Legal and illegal substances take toll on safety of mine workers

Mine Safety, Division of Resources and Energy, NSW Trade & Investment
Monday, 04 June, 2012


Drug screening services have been targeting the mining industry in an effort to keep the synthetic drug Kronic out of the workplace. The synthetic cannabinoid was detected in as many as one in 10 of West Australian miners last year, prompting NSW and Queensland mines to also begin testing workers. The drug is a mix of herbs and chemicals, containing synthetic cannabinoids which mimic the effect of cannabis, giving users feelings of euphoria and relaxation.

Health experts have warned that Kronic use can also result in paranoia, nausea, high blood pressure and hallucinations. Allan Tisdell, who runs a drug screening program, has tested many miners in the Hunter Valley region. “When you look at the symptoms, it’s paramount that companies educate their workforce to minimise the risk of employees using [Kronic] and presenting for work. Allan has been conducting Tool Box Talks for eight months for companies around the country on these issues.” Tisdell said it was a difficult problem because the companies who produce the drugs change the chemical make-up on a regular basis.

The use of the synthetic drug Kronic among NSW miners has prompted specialised drug screening. The Director of Mine Safety Operations, Rob Regan, from NSW Trade & Investment, says the Work Health and Safety legislation imposes a duty on a Person Conducting a Business or Undertaking (PCBU) to ensure, so far as is reasonably practicable, the health and safety of workers and others at work. The Work Health and Safety Regulation 2011 requires that hazards are identified and the resultant risks eliminated or controlled.

The Work Health and Safety Act 2011 has duties for workers and others at the workplace. They must take reasonable care for their own health and safety and take reasonable care that their acts or omissions do not adversely affect the health and safety of others. They must also comply with any reasonable instruction by the PCBU and the worker must cooperate with any reasonable policy or procedure of the PCBU. “Our mining specific legislation requires the operator to provide a health and safety management system that identifies and controls risks to the operation,” Regan said. “A good operator will recognise that alcohol and other drugs (AOD) may present a risk and have policy and procedures, as part of fitness for work, to control these risks. However, those policies and procedures must have been developed through, and with, the consultation of the workforce.”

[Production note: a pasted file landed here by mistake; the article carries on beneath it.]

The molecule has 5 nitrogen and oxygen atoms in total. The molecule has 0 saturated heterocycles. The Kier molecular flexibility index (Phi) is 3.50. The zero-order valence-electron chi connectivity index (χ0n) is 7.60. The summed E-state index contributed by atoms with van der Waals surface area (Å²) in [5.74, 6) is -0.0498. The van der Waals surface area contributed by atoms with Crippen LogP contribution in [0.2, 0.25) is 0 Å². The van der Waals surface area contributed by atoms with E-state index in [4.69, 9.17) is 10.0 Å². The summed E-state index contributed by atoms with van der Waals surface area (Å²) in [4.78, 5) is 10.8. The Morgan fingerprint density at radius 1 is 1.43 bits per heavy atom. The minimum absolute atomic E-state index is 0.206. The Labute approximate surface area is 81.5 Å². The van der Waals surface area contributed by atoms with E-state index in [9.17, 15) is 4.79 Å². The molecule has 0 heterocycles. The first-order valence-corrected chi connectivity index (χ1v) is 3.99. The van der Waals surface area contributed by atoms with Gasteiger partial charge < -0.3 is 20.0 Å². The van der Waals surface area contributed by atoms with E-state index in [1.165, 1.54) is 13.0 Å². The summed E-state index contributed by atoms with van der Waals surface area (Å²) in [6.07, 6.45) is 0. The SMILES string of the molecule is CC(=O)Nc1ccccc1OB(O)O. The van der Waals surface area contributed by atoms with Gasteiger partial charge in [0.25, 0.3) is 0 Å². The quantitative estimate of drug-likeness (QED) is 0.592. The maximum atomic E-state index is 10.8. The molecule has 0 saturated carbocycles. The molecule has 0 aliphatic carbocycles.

The Coal Mine Health and Safety Regulation 2006 clause148 specifies the coal operation must have a fitness for work program that includes measures to eliminate or control risks from the consumption of drugs at the coal operation. The Mine Health and Safety Regulation 2007 makes similar provision at clauses 82 and 83 that a person must not take drugs into a mine without the mine operator’s authority.

Kronic is a synthetic cannabinoid product being sold in some states of Australia. Kronic contains a leafy green material adulterated with one or more compounds that convey similar pharmacological properties as Delta9-Tetrahydrocannabinol (THC), the primary psychoactive constituent of marijuana. Compounds which appear to be highly popular are the ones known as AM2201, JWH250 and AB001. Brands which are currently legal in NSW, including Kronic Black Label and Pineapple Express, have been banned by the WA government. “AOD policy should recognise that both legal and illegal substances may have an impact on the competency of people who work at a mine,” Regan said. “Good procedures establish behaviours of people at the mine so they recognise that they may not be fit for duty and inform their supervisor.

“This happens through education and positive reinforcement. Kronic is just another AOD that mine operators should give information about to their workforce.”

Regan said the second layer of control was to train others, and in particular supervisors, on how to detect that a person may not be fit for duty. AOD may not always be the reason a person may not be fit for duty.

“A further control measure may be AOD testing. This would have been established through workplace consultation. 

“The AOD testing may take many forms, such as pre-employment medical, random and unannounced tests, notified testing for ‘at risk’ groups, requirements for AOD tests post-incident for certain people such as people operating machinery. As to the investigation of an incident by Mine Safety, AOD may be identified as a contributing factor in an incident, Acting Senior Investigator Mark Freeman said.

“Investigators may review the AOD policy and procedures as part of the investigation and review and take copies of any test results that are at the mine. Where a death has occurred, we may receive toxicology and other test results from the Coroner. “Investigators do not have powers to require a person to undergo AOD testing.

“We do have the power to take and remove for analysis a sample of any substance at the workplace. Investigators also have the power to seize anything they consider evidence.”

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